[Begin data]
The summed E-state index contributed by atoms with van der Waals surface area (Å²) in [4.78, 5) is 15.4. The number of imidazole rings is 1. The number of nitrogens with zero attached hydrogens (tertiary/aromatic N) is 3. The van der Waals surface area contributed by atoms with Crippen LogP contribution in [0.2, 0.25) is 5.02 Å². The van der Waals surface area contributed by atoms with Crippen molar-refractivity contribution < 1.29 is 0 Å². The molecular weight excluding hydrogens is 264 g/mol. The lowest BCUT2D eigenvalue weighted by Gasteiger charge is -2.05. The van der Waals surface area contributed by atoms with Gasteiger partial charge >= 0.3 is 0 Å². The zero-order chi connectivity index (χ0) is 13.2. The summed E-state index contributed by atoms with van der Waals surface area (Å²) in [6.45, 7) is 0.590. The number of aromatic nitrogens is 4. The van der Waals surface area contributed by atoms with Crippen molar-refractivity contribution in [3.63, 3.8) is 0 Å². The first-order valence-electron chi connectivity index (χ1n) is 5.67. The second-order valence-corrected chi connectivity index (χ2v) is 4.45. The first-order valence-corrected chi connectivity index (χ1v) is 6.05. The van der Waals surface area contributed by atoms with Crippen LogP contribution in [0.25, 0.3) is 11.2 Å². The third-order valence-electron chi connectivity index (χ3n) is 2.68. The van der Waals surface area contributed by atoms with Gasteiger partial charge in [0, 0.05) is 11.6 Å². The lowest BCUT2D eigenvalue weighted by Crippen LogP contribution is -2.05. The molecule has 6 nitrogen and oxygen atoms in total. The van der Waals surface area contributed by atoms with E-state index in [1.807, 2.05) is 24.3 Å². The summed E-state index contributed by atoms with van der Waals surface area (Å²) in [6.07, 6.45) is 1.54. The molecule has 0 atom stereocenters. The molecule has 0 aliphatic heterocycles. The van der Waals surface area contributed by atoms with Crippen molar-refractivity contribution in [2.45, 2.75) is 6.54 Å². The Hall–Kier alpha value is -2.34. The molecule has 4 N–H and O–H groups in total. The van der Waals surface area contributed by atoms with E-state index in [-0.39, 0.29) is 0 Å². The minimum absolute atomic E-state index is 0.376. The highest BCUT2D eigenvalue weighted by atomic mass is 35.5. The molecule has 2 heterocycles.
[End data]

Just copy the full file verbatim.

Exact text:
The summed E-state index contributed by atoms with van der Waals surface area (Å²) in [4.78, 5) is 15.4. The number of imidazole rings is 1. The number of nitrogens with zero attached hydrogens (tertiary/aromatic N) is 3. The van der Waals surface area contributed by atoms with Crippen LogP contribution in [0.2, 0.25) is 5.02 Å². The van der Waals surface area contributed by atoms with Crippen molar-refractivity contribution < 1.29 is 0 Å². The molecular weight excluding hydrogens is 264 g/mol. The lowest BCUT2D eigenvalue weighted by Gasteiger charge is -2.05. The van der Waals surface area contributed by atoms with Gasteiger partial charge >= 0.3 is 0 Å². The zero-order chi connectivity index (χ0) is 13.2. The summed E-state index contributed by atoms with van der Waals surface area (Å²) in [6.45, 7) is 0.590. The number of aromatic nitrogens is 4. The van der Waals surface area contributed by atoms with Crippen molar-refractivity contribution in [3.63, 3.8) is 0 Å². The first-order valence-electron chi connectivity index (χ1n) is 5.67. The second-order valence-corrected chi connectivity index (χ2v) is 4.45. The first-order valence-corrected chi connectivity index (χ1v) is 6.05. The van der Waals surface area contributed by atoms with Crippen LogP contribution in [0.25, 0.3) is 11.2 Å². The third-order valence-electron chi connectivity index (χ3n) is 2.68. The van der Waals surface area contributed by atoms with Gasteiger partial charge in [0, 0.05) is 11.6 Å². The lowest BCUT2D eigenvalue weighted by Crippen LogP contribution is -2.05. The molecule has 6 nitrogen and oxygen atoms in total. The van der Waals surface area contributed by atoms with E-state index in [1.807, 2.05) is 24.3 Å². The summed E-state index contributed by atoms with van der Waals surface area (Å²) in [6.07, 6.45) is 1.54. The molecule has 0 atom stereocenters. The molecule has 0 aliphatic heterocycles. The van der Waals surface area contributed by atoms with Crippen molar-refractivity contribution in [2.45, 2.75) is 6.54 Å². The Hall–Kier alpha value is -2.34. The molecule has 4 N–H and O–H groups in total. The van der Waals surface area contributed by atoms with E-state index in [-0.39, 0.29) is 0 Å². The minimum absolute atomic E-state index is 0.376. The highest BCUT2D eigenvalue weighted by atomic mass is 35.5. The molecule has 2 heterocycles.